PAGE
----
Subject: Re: Dual licensing -- other wrinkles
From: Rick Moen <rick@linuxmafia.com>
Date: Tue, 8 Jun 2004 21:07:24 -0700

Quoting No Spam (nospam@pixelglow.com):

> 1. Can I simply write a preamble in my headers saying "if you didn't
> pay for this, it is licensed under GPL; if you did pay for this, you
> can either choose GPL or (unnamed commercial license)"?

I don't see why not.  It's reasonably common to let recipients choose to
accept the codebase under one or another of two (or more) alternative
sets of licence conditions.  OpenOffice.org does so, for example.

However, in that hypothetical, a recipient who then elected GPL terms
could then turn around and pass it on to other parties likewise under
GPL terms (without necessarily paying you or anyone else).  You might
dislike not getting that second-level revenue; however, as with all
copyleft licences, you as copyright holder would be the only one with
the legal right to include the codebase in proprietary (or other
differently-licensed) derivatives.

(I'll assume, by the way, that in saying "unnamed commercial licence",
you mean "unnamed proprietary licence".)

> 2. I'm not interested in the complexities of collecting sublicensing
> and subsublicensing fees -- all I want to do is, if you pay for it,
> you can use it any way you see fit, including except that you can't
> sublicense it as anything else but GPL. 

Sounds like.  I've been pointing out, for years, this way of using
copyleft to protect one's monopoly on certain ownership rights (such as
proprietary derivatives).  It's interesting to hear someone else mention
the possibility.

> Would the header preamble handle this? Is it sufficient for the other
> license to be some sort of permissive non-reciprocal license like CPL,
> BSD, etc., or do I have to put more teeth into it?

Standard answer:  The right licence depends on what you want to achieve
with your property.  (But I think I'll be addressing your concern more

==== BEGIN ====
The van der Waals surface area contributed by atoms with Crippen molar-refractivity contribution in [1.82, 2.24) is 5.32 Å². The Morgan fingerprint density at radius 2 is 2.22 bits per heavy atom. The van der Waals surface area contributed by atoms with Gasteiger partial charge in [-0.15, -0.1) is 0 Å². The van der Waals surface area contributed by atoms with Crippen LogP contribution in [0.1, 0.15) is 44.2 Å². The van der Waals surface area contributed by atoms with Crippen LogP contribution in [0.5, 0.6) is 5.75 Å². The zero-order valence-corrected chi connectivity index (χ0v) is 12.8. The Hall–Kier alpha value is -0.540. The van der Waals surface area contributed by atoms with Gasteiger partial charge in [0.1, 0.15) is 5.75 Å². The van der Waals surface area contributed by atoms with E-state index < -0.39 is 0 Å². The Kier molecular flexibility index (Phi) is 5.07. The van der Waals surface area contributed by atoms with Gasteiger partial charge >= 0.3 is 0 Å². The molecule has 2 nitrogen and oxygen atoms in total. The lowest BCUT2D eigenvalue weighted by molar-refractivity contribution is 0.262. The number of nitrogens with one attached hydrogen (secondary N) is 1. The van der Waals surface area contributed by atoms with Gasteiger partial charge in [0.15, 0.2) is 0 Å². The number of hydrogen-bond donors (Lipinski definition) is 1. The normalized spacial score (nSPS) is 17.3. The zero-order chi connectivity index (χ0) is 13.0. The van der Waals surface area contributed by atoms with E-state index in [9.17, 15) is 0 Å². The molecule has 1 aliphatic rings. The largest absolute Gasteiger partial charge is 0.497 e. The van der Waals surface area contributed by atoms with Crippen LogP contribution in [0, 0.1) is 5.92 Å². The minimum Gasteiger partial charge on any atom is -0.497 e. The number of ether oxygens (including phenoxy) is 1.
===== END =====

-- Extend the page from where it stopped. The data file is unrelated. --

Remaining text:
precisely, below.)

> 3. Suppose at some later stage, I discover another GPL'ed derivative
> of my work in the wild. Does the fact that I have dual license mean
> that if the other author says, "I don't want to submit this code back
> to you under your dual license", I cannot then incorporate his code
> back into my dual licensed code base?

Consider:  The other author can apply to his personally-written code
whatever terms of use he wishes.  If his chosen terms don't clash with
yours, then he can redistribute the derivative work created by combining
his work and your earlier one, without violating your copyright.  (In
your hypothetical, a qualifying licence choice on his part would be any
licence that does "not impose any further restrictions on the
recipients' exercise of the rights granted" by the GPL as to your
portion of the dervative work (GPLv2 clause 6).  That could be a
permissive (BSDish) licence, it could be pure GPLv2 terms, it could
be the same terms you specified (dual-licensed), or any number of
others.

What you're really like, of course, would be to get the other author's
work under the same terms you specified -- dual licensed.  Presumably,
you'd have to work out with him the revenue arrangement to divide fees
from users electing [unnamed proprietary licence].  Coaxing the other
author into granting that specific permission bundle might require
paying him; you could alternatively just buy his copyright title.

-- 
Cheers,             "Don't use Outlook.  Outlook is really just a security
Rick Moen            hole with a small e-mail client attached to it."
rick@linuxmafia.com                        -- Brian Trosko in r.a.sf.w.r-j
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